Sunday, April 12, 2009

Lesson #108, Relative Minor Chords

Hi All,

Lets discuss Relative Minor Chords now. In order to fully understand the relative minor chords, you should have a good grasp on scale and chord construction. If you don't quite remember those lessons, you should go back to those beginner lessons and refresh yourself before heading into these lessons on the relative minors.

Just as the Major "scale" has its relative counterpart, that being the Natural Minor "scale",a Major "chord" has its counterpart as well, that being its Relative minor "chord". An easy way to find the relative minor of any Major chord is to find the Root of either the 4th, 3rd, or 2nd string positions. Then to find the relative minor note, all you have to do is drop back 3 frets (3 half steps) find the note that names the relative minor chord associated with the Major chord you are working on. You can also look to the relative minor chord by finding the sixth degree of any Major scale, this method will name the relative minor chord as well.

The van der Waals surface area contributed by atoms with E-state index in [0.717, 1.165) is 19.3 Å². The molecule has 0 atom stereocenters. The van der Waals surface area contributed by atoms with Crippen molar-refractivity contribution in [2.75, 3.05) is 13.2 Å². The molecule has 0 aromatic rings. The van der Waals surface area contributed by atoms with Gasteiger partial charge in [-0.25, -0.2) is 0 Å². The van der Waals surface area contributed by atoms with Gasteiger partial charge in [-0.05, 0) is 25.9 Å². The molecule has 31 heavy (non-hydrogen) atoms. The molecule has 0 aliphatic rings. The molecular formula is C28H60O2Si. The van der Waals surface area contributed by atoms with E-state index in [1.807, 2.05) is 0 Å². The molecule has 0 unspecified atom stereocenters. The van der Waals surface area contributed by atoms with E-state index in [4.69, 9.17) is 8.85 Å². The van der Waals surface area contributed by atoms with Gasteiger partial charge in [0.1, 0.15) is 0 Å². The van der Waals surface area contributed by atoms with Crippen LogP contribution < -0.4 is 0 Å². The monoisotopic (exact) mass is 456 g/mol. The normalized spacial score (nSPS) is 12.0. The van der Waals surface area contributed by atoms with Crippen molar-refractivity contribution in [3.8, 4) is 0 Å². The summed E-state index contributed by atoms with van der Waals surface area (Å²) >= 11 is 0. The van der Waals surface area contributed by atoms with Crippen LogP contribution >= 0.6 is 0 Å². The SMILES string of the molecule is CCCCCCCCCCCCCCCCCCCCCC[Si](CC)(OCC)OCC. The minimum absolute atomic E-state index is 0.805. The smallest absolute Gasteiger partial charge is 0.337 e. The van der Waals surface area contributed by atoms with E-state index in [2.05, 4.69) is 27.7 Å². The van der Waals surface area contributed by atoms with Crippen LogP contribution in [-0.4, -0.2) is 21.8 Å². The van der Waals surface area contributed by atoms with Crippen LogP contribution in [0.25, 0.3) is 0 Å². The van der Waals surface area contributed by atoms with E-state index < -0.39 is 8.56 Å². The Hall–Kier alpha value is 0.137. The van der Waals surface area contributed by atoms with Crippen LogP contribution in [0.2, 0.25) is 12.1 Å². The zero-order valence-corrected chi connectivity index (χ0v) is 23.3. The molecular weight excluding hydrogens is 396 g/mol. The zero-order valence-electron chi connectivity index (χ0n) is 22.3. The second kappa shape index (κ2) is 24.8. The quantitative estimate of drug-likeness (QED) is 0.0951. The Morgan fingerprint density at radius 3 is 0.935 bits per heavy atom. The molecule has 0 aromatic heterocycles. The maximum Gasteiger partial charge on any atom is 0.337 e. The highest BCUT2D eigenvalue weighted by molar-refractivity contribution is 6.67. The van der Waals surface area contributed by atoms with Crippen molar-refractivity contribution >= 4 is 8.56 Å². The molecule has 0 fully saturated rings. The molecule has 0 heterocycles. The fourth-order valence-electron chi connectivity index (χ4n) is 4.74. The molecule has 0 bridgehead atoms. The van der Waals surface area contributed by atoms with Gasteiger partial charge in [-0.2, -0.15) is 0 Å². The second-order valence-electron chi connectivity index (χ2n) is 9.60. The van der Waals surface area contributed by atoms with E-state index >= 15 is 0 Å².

Lets just look at term relative or "natural" minor for a moment. I like to think about this term as in a Mother having identical twin babies. The babies are very close, hard to tell apart, but none the less, they are different. Lets say the twins grow up a bit, and the twins want to play a trick on someone, by switching themselves in whatever trick they are trying to play. We can do the same thing in music with the Major and Relative minors..............We can substitute one for the other when we want to. These substitutions will play an important roll in understanding Bluegrass, Blues, Rock, Jazz, or any other type of music you wish to pursue on the Banjo.

It would be good practice for you to find all the Brothers and Sisters of the twelve major chords. Its the Natural thing to do!

Rock On,


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